I say that it shows “only” this, but I believe that it is a significant fact.

#15 teepee on 11.16.08 at 6:20 pm

For Bobby in Victoria. I used to rent out houses in Victoria. At that time, no need for damage deposits. Renters respected the properties and I expected normal wear and tear. All of a sudden the authorities threw in a bunch of new rules one of which is that if someone grows a bit of pot on my property, I’m responsible and the property can be condemned. I sold ’em all.

#16 kc on 11.16.08 at 7:06 pm

And another condo bites the bullet in (Vancondolandouver)

Bank pulls funding on luxury condo project
$180-million downtown Vancouver tower featured conveyor belt to park resident’s vehicles

Hey garth, at this rate I bet TO and Van are neck and neck in “vacant holes in the ground”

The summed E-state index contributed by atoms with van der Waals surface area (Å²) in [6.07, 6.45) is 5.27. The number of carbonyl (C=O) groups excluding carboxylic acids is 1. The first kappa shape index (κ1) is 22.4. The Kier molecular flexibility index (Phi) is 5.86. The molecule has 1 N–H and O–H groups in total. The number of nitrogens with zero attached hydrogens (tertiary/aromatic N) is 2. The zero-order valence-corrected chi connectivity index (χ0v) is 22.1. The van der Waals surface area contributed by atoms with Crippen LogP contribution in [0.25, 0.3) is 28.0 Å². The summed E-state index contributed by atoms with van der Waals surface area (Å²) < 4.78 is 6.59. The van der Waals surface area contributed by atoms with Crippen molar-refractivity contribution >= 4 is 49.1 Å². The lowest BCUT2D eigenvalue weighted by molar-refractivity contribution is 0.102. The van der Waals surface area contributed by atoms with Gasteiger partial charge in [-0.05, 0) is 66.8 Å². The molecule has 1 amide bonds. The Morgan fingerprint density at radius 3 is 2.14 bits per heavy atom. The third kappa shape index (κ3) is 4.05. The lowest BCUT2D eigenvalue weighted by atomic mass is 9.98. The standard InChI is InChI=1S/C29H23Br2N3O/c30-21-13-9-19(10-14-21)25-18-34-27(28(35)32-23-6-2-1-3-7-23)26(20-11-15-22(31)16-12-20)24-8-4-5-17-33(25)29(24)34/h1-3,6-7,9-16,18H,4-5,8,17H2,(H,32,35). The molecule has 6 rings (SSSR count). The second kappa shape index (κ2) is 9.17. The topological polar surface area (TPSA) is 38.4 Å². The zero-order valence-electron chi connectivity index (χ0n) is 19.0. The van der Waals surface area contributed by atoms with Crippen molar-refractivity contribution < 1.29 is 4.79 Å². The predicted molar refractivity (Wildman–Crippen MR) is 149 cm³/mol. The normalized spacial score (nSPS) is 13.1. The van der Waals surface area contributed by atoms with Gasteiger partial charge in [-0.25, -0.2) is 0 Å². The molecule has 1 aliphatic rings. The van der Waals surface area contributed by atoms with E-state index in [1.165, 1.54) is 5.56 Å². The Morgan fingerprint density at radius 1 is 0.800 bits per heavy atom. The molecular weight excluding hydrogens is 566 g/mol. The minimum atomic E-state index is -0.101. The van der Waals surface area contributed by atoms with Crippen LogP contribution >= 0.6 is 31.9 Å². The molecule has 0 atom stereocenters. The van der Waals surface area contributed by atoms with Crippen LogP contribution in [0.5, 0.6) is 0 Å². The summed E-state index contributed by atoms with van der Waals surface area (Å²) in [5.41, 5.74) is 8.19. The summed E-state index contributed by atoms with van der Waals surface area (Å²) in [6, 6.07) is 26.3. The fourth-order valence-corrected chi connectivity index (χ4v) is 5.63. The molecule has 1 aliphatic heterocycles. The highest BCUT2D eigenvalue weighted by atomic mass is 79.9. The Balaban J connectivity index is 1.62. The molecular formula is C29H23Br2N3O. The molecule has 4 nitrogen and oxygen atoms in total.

#17 dd on 11.16.08 at 7:28 pm

#12 Sean,

No matter what valuations you look at, housing is still overpriced. Global price-to-rent ratio is just one method to prove the point.

Slap up 12 more ratios and the majority will prove that the there is better value in other asset classes.

#18 Calgary rip off on 11.16.08 at 7:28 pm

Yes, yet again revealing that renting is more logical than owning. Especially in Calgary, home of the rip off.

#19 Sean on 11.16.08 at 7:57 pm

#17 dd

I fully agree with you, the majority of housing is overpriced using most measures.

I just think that price/rent and price/income are pretty irrelevent incomplete statistics if interest is ignored.

#20 wealthy renter on 11.16.08 at 8:22 pm

“The latest number I have seen is that 52% of homes in Canada have mortgages. ”

Garth, statscan pegs the number somewhere around 60% of homes have mortgages:

Given the numbers are from 2006, and the 0 down, 40 year amortization home-buying orgy since then, I would bet the number has inched up a wee bit.

#21 buy gold on 11.16.08 at 8:29 pm

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0 Oct 2008 9,336.9 0 0